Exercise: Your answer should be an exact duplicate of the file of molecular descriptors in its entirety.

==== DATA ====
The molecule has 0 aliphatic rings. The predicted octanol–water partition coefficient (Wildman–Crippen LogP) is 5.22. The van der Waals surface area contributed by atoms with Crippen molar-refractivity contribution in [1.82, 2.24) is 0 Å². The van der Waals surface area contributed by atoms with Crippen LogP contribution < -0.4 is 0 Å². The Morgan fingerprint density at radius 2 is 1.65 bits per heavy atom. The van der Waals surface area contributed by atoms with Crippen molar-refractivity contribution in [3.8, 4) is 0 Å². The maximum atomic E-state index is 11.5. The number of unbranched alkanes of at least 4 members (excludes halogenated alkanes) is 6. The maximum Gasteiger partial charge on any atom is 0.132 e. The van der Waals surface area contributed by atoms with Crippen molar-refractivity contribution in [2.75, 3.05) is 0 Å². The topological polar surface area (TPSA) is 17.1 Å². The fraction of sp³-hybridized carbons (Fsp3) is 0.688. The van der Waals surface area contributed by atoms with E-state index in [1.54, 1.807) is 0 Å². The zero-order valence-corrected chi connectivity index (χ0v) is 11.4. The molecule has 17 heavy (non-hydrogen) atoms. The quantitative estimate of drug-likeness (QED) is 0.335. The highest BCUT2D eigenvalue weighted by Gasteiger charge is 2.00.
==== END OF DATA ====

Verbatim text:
The molecule has 0 aliphatic rings. The predicted octanol–water partition coefficient (Wildman–Crippen LogP) is 5.22. The van der Waals surface area contributed by atoms with Crippen molar-refractivity contribution in [1.82, 2.24) is 0 Å². The van der Waals surface area contributed by atoms with Crippen LogP contribution < -0.4 is 0 Å². The Morgan fingerprint density at radius 2 is 1.65 bits per heavy atom. The van der Waals surface area contributed by atoms with Crippen molar-refractivity contribution in [3.8, 4) is 0 Å². The maximum atomic E-state index is 11.5. The number of unbranched alkanes of at least 4 members (excludes halogenated alkanes) is 6. The maximum Gasteiger partial charge on any atom is 0.132 e. The van der Waals surface area contributed by atoms with Crippen molar-refractivity contribution in [2.75, 3.05) is 0 Å². The topological polar surface area (TPSA) is 17.1 Å². The fraction of sp³-hybridized carbons (Fsp3) is 0.688. The van der Waals surface area contributed by atoms with E-state index in [1.54, 1.807) is 0 Å². The zero-order valence-corrected chi connectivity index (χ0v) is 11.4. The molecule has 17 heavy (non-hydrogen) atoms. The quantitative estimate of drug-likeness (QED) is 0.335. The highest BCUT2D eigenvalue weighted by Gasteiger charge is 2.00.